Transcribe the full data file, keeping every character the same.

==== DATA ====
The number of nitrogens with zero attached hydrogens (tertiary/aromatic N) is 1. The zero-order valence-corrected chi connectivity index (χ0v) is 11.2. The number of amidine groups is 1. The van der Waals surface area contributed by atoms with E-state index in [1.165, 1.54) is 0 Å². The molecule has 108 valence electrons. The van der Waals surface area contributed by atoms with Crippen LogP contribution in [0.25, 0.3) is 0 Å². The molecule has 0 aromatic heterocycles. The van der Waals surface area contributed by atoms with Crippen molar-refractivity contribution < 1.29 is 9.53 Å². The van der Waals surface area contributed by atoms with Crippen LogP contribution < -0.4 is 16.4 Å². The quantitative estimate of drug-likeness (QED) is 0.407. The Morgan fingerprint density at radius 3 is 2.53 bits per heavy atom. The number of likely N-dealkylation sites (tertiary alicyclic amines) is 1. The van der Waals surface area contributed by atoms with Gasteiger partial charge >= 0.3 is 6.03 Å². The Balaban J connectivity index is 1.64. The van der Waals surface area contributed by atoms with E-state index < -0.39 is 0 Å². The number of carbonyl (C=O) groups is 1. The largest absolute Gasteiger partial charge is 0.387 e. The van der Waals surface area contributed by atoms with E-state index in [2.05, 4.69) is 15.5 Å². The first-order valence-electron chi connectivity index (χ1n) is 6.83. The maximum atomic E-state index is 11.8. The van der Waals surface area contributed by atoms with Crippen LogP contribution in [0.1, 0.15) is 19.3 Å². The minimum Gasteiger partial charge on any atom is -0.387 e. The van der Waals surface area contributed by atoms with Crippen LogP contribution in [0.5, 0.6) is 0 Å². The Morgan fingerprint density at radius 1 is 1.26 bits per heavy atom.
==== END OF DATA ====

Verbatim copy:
The number of nitrogens with zero attached hydrogens (tertiary/aromatic N) is 1. The zero-order valence-corrected chi connectivity index (χ0v) is 11.2. The number of amidine groups is 1. The van der Waals surface area contributed by atoms with E-state index in [1.165, 1.54) is 0 Å². The molecule has 108 valence electrons. The van der Waals surface area contributed by atoms with Crippen LogP contribution in [0.25, 0.3) is 0 Å². The molecule has 0 aromatic heterocycles. The van der Waals surface area contributed by atoms with Crippen molar-refractivity contribution < 1.29 is 9.53 Å². The van der Waals surface area contributed by atoms with Crippen LogP contribution < -0.4 is 16.4 Å². The quantitative estimate of drug-likeness (QED) is 0.407. The Morgan fingerprint density at radius 3 is 2.53 bits per heavy atom. The number of likely N-dealkylation sites (tertiary alicyclic amines) is 1. The van der Waals surface area contributed by atoms with Gasteiger partial charge >= 0.3 is 6.03 Å². The Balaban J connectivity index is 1.64. The van der Waals surface area contributed by atoms with E-state index < -0.39 is 0 Å². The number of carbonyl (C=O) groups is 1. The largest absolute Gasteiger partial charge is 0.387 e. The van der Waals surface area contributed by atoms with E-state index in [2.05, 4.69) is 15.5 Å². The first-order valence-electron chi connectivity index (χ1n) is 6.83. The maximum atomic E-state index is 11.8. The van der Waals surface area contributed by atoms with Crippen LogP contribution in [0.1, 0.15) is 19.3 Å². The minimum Gasteiger partial charge on any atom is -0.387 e. The van der Waals surface area contributed by atoms with Crippen LogP contribution in [0.5, 0.6) is 0 Å². The Morgan fingerprint density at radius 1 is 1.26 bits per heavy atom.